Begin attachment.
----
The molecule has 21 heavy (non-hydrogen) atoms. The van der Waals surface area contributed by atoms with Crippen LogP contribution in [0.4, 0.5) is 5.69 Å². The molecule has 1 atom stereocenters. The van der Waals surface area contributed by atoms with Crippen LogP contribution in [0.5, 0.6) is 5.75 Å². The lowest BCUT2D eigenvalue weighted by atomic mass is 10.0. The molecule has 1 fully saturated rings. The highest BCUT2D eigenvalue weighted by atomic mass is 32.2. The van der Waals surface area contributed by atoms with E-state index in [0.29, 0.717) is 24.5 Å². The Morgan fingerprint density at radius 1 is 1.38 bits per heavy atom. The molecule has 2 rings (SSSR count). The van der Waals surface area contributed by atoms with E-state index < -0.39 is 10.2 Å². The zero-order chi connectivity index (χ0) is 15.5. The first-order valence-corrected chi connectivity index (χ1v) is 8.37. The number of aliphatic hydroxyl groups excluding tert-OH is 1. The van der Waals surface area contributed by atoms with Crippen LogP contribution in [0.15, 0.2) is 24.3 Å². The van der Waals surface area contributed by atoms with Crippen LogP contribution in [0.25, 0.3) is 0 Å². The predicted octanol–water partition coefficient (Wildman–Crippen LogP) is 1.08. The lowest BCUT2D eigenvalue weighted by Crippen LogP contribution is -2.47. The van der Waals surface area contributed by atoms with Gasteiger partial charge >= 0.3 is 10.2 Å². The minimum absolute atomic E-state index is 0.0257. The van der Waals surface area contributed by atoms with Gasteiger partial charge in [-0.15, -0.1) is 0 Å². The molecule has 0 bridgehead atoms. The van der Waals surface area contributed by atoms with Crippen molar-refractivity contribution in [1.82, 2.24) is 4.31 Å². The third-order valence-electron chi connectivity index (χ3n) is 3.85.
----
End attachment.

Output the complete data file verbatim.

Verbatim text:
The molecule has 21 heavy (non-hydrogen) atoms. The van der Waals surface area contributed by atoms with Crippen LogP contribution in [0.4, 0.5) is 5.69 Å². The molecule has 1 atom stereocenters. The van der Waals surface area contributed by atoms with Crippen LogP contribution in [0.5, 0.6) is 5.75 Å². The lowest BCUT2D eigenvalue weighted by atomic mass is 10.0. The molecule has 1 fully saturated rings. The highest BCUT2D eigenvalue weighted by atomic mass is 32.2. The van der Waals surface area contributed by atoms with E-state index in [0.29, 0.717) is 24.5 Å². The Morgan fingerprint density at radius 1 is 1.38 bits per heavy atom. The molecule has 2 rings (SSSR count). The van der Waals surface area contributed by atoms with E-state index < -0.39 is 10.2 Å². The zero-order chi connectivity index (χ0) is 15.5. The first-order valence-corrected chi connectivity index (χ1v) is 8.37. The number of aliphatic hydroxyl groups excluding tert-OH is 1. The van der Waals surface area contributed by atoms with Crippen LogP contribution in [0.15, 0.2) is 24.3 Å². The van der Waals surface area contributed by atoms with Crippen LogP contribution in [0.25, 0.3) is 0 Å². The predicted octanol–water partition coefficient (Wildman–Crippen LogP) is 1.08. The lowest BCUT2D eigenvalue weighted by Crippen LogP contribution is -2.47. The van der Waals surface area contributed by atoms with Gasteiger partial charge >= 0.3 is 10.2 Å². The minimum absolute atomic E-state index is 0.0257. The van der Waals surface area contributed by atoms with Gasteiger partial charge in [-0.15, -0.1) is 0 Å². The molecule has 0 bridgehead atoms. The van der Waals surface area contributed by atoms with Crippen molar-refractivity contribution in [1.82, 2.24) is 4.31 Å². The third-order valence-electron chi connectivity index (χ3n) is 3.85.